Eurovision 2022: What time is final, which channel, can I watch online, are Ukraine favourites, who is Sam Ryder - and song contest’s history with Edinburgh

Tonight sees the grand final of the 2022 Eurovision Song Contest, and here’s everything you need to know about it – including the famous competition’s links with Edinburgh?

By Gary Flockhart
Wednesday, 11th May 2022, 6:29 pm
Updated Saturday, 14th May 2022, 8:10 am

Eurovision is being hosted in Turin, Italy. This year’s final features the 20 successful nations from the week’s two semi-finals, as well as the so-called big five of the UK, France, Germany, Italy and Spain.

UK entrant Sam Ryder will take to the stage in a bid to improve the UK’s standing.

The 32-year-old TikTok star will perform his uplifting pop song Space Man, 22nd in the running order, in front of a crowd of almost 7,000 fans at the Pala Olimpico arena.

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He co-wrote the track with Grammy-winning songwriter Amy Wadge, who has previously worked with Ed Sheeran and Max Wolfgang.

Graham Norton will return for his 13th contest to cast a watchful eye over proceedings while delivering his customary barbs.

Ukraine are the odds-on favourite to win this year, but the nation faces tough competition from Sweden, Italy and, whisper it, the UK.

How to watch Eurovision 2022

Tonight sees the grand final of the 2022 Eurovision Song Contest

The Eurovision grand final will be broadcast on BBC One and BBC iPlayer and on BBC Radio 2 and BBC Sounds.

It’s scheduled to take place on Saturday evening at 8pm.

Who is UK Eurovision entry Sam Ryder?

TikTok star Sam Ryder has been announced as the UK entry for the 2022 Eurovision Song Contest.

The singer-songwriter will perform the track Space Man at the grand final.

Ryder found fame covering songs on TikTok during lockdown and has so far accumulated 12 million followers, making him the most followed UK music artist on the platform, according to the BBC.

“Having been a fan of Eurovision since I was a kid, I am so honoured to have been presented with the opportunity to sing at an event alongside some of Europe’s most talented creatives, performers and songwriters,” said Ryder.

Eurovision and Edinburgh

Fifty years ago, in 1972, Scotland had a starring role in Eurovision. Because Monaco, the winners of the previous year’s Contest, were unable to host, the BBC stepped in and arranged for the Contest to be held in Edinburgh instead.

Two jurors from each country sat at tables with Edinburgh Castle’s Great Hall’s iconic armoured knights and weapons behind them.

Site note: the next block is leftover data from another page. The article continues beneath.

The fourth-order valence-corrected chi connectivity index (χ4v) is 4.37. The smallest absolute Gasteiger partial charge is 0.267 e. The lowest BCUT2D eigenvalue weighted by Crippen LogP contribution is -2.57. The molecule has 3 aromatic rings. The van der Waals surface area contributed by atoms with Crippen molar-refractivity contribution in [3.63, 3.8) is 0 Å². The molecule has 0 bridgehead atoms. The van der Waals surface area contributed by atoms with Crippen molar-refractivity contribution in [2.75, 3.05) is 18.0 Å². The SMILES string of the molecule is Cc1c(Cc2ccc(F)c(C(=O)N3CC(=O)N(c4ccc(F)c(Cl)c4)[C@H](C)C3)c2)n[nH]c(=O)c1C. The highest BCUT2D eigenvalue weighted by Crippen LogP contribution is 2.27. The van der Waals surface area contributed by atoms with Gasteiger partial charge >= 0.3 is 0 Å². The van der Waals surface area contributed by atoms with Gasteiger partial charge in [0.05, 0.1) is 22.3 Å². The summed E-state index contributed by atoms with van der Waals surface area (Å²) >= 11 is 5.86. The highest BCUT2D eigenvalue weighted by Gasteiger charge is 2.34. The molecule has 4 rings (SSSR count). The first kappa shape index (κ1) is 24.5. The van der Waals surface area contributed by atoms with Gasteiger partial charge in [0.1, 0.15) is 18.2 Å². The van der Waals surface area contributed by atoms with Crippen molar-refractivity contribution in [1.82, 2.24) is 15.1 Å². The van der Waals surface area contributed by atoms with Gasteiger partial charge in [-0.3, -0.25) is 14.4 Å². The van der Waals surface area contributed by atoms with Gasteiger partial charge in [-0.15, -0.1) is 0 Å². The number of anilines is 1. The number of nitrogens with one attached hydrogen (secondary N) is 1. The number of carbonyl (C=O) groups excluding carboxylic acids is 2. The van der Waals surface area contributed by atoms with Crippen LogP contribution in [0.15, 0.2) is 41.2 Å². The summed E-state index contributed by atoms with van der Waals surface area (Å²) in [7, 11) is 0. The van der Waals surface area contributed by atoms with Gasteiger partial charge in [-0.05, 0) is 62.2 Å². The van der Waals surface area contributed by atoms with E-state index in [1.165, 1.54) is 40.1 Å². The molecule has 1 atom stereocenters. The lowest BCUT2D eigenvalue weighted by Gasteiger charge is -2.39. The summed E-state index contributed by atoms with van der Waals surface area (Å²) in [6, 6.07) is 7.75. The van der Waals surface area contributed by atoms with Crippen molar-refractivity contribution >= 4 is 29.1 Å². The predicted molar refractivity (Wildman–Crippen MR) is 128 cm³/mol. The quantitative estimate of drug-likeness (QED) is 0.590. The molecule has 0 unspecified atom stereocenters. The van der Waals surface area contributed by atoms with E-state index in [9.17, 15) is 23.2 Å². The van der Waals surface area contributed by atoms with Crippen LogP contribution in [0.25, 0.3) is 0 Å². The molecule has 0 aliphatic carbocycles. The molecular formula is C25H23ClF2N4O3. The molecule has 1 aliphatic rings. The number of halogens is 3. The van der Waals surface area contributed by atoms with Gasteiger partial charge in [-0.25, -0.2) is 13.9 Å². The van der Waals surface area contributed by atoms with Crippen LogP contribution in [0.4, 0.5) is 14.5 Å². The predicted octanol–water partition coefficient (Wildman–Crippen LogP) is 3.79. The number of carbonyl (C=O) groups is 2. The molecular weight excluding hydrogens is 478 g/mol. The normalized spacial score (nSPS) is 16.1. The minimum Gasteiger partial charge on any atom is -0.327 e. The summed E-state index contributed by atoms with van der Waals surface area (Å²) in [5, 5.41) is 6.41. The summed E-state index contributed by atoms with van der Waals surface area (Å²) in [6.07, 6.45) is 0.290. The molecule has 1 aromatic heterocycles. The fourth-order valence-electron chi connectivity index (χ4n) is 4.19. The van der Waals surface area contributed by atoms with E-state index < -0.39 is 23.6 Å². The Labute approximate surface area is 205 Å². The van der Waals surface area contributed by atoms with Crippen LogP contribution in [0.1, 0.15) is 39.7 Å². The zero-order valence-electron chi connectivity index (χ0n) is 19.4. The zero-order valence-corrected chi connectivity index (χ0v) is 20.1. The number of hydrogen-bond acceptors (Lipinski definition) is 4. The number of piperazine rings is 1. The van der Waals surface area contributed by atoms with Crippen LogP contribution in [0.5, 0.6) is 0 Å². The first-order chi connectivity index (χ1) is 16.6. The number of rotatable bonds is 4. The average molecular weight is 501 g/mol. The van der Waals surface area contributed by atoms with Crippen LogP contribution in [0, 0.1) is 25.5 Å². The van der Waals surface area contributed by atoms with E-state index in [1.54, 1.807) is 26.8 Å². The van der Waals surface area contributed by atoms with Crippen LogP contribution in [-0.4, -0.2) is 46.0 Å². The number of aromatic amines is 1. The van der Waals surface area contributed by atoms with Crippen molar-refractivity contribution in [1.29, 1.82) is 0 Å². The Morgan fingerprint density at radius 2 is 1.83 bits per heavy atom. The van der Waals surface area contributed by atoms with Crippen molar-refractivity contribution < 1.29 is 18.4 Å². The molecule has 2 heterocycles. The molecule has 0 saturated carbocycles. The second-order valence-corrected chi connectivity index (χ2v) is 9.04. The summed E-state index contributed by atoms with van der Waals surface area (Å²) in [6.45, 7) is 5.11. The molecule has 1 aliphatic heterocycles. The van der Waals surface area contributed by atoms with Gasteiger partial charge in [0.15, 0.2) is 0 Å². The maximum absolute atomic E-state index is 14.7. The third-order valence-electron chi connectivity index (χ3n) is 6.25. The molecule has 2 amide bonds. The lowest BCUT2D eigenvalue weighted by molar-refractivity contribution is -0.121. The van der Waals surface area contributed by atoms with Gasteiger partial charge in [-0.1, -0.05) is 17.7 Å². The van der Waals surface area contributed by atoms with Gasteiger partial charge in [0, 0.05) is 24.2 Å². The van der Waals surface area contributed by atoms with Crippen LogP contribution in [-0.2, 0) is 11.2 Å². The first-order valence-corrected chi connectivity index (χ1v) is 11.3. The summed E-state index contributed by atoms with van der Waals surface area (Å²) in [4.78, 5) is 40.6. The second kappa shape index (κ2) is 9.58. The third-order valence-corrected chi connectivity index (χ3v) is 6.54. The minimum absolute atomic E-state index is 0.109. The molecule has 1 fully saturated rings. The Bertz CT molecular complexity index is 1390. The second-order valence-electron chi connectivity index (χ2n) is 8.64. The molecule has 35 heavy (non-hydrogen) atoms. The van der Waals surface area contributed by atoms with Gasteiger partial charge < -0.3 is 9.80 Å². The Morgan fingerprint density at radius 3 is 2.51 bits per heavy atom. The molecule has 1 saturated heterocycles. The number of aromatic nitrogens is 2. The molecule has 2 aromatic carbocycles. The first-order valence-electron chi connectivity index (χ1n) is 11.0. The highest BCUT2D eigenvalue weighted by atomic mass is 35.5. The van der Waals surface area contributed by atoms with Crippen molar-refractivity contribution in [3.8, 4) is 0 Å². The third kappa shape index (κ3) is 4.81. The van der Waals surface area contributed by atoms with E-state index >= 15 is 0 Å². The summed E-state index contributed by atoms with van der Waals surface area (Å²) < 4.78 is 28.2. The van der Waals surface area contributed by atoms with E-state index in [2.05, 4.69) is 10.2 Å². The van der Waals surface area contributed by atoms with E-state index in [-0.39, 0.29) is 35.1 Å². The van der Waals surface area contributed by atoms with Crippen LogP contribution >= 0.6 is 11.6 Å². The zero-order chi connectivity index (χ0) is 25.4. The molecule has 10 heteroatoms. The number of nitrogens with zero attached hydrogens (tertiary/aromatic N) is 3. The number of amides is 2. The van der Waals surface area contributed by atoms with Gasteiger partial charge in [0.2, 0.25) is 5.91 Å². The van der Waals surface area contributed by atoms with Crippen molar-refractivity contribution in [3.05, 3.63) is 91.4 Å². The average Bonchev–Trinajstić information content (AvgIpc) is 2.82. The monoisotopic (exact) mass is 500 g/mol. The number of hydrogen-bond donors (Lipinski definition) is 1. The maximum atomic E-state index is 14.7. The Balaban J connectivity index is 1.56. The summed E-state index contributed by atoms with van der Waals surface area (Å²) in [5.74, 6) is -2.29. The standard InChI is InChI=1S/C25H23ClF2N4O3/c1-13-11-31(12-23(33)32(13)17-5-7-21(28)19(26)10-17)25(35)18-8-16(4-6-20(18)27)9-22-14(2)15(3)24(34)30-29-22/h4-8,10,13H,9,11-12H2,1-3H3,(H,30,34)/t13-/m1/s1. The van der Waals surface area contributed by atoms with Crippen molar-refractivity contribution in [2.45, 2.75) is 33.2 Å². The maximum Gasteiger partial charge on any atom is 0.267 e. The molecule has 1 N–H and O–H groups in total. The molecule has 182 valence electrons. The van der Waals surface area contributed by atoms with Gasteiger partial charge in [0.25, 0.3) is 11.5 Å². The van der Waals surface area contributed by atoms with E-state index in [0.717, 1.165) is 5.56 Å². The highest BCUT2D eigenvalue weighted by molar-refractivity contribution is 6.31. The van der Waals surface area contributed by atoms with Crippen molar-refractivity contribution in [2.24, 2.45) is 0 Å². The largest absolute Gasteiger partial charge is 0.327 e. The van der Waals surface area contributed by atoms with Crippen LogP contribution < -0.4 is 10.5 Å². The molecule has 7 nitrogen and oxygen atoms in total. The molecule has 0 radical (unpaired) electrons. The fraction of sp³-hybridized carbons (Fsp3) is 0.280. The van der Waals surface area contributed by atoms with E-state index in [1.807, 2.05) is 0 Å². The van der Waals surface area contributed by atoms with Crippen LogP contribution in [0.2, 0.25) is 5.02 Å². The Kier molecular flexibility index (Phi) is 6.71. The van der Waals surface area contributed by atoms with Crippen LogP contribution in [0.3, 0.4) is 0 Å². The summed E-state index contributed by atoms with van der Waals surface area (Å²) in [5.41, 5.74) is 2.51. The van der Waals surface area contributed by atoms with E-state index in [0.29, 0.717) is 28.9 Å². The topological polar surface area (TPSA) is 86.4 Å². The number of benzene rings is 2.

The Usher Hall, with a capacity of just under 3,000​, was the venue of choice​ and internationally renowned Scottish ballet dancer, Moira Shearer​, was chosen to present the annual songfest​.

Actor Tom Fleming provided the commentary.

Representing the UK in 1972 were The New Seekers with the song Beg, Steal Or Borrow.

Up against 17 other countries, they were respectable runners-up to Luxembourg's Vicky Leandross, whose song ​Apres Toi garnered 128 points to ​the UK's 114.

Scotland had links far and wide that year, with Glasgow born Richard Hill being musical conductor for the Portuguese entry.

Eurovision and Glasgow

In 1969, Glasgow born popstar Lulu represented the UK in the Eurovision Song Contest and was part of a four-way tie with France, Spain and The Netherlands. Her entry, Boom-bang-a-bang, became a huge hit across Europe.

Lulu wasn’t the first Scot to represent the UK. In 1966, at the height of the Swinging Sixties, Paisley-born Scottish tenor and traditional singer Kenneth McKellar was the UK entry for the Contest in Luxembourg.

Although resplendent in a kilt, Kenneth’s song A Man without Love didn’t prove very groovy with juries. He came 9th – at a time when there were only 18 countries competing.

In 1967 the UK chalked up the first of its 5 Eurovision victories with Sandie Shaw performing Puppet on a String. The success of the song was in no small part due to its writer, Govan born Bill Martin.

Martin also wrote the UK entry for the 1968 Contest, a little song you might know called Congratulations, performed by Cliff Richard.

Bill Martin had other attempts at Eurovision glory, including writing the Luxembourg entry in 1975, but never achieved quite the same success.

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Take a look at when Edinburgh hosted the Eurovision Song Contest in 1972